G0.253+0.016: A Centrally Condensed, High-mass Protocluster

Rathborne, J. M.; Longmore, S. N.; Jackson, J. M.; Foster, J. B.; Contreras, Y.; Garay, G.; Testi, L.; Alves, J. F.; Bally, J.; Bastian, N.; Kruijssen, J. M. D.; Bressert, E.
The Astrophysical Journal, Volume 786, Issue 2, article id. 140, 14 pp. (2014).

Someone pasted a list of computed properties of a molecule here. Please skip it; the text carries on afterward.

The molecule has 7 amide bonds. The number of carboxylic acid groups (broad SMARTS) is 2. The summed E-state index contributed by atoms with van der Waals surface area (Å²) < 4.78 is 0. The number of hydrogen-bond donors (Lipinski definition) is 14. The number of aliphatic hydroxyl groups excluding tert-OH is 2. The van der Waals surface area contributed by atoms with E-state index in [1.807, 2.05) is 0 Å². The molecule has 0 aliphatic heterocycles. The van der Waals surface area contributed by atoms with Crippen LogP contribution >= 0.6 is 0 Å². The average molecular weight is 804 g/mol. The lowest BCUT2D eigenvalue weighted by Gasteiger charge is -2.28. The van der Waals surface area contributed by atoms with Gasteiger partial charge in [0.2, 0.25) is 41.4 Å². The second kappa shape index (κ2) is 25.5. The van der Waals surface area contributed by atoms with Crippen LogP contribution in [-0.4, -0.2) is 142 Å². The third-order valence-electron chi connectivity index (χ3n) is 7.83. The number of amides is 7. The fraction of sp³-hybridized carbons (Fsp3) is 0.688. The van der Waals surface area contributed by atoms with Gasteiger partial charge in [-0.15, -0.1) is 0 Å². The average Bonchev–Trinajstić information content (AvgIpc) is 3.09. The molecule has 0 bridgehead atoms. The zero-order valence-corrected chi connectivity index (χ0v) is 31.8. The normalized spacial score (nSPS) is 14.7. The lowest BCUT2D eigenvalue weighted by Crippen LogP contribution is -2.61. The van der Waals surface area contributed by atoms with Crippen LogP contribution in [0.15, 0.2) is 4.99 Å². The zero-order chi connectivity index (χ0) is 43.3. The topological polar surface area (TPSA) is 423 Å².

Despite their importance as stellar nurseries and the building blocks of galaxies, very little is known about the formation of the highest mass clusters. The dense clump G0.253+0.016 represents an example of a clump that may form an Arches-like, high-mass cluster. Here we present molecular line maps toward G0.253+0.016 taken as part of the MALT90 molecular line survey, complemented with APEX observations. Combined, these data reveal the global physical properties and kinematics of G0.253+0.016. Recent Herschel data show that while the dust temperature is low (~19 K) toward its center, the dust temperature on the exterior is higher (~27 K) due to external heating. Our new molecular line data reveal that, overall, the morphology of dense gas detected toward G0.253+0.016 matches its IR extinction and dust continuum emission very well. An anticorrelation between the dust and gas column densities toward its center indicates that the clump is centrally condensed with a cold, dense interior in which the molecular gas is chemically depleted. The velocity field shows a strong gradient along the clump's major axis, with the blueshifted side at a higher Galactic longitude. The optically thick gas tracers are systematically redshifted with respect to the optically thin and hot gas tracers, indicating radial motions. The gas kinematics and line ratios support the recently proposed scenario in which G0.253+0.016 results from a tidal compression during a recent pericenter passage near Sgr A*. Because G0.253+0.016 represents an excellent example of a clump that may form a high-mass cluster, its detailed study should reveal a wealth of knowledge about the early stages of cluster formation.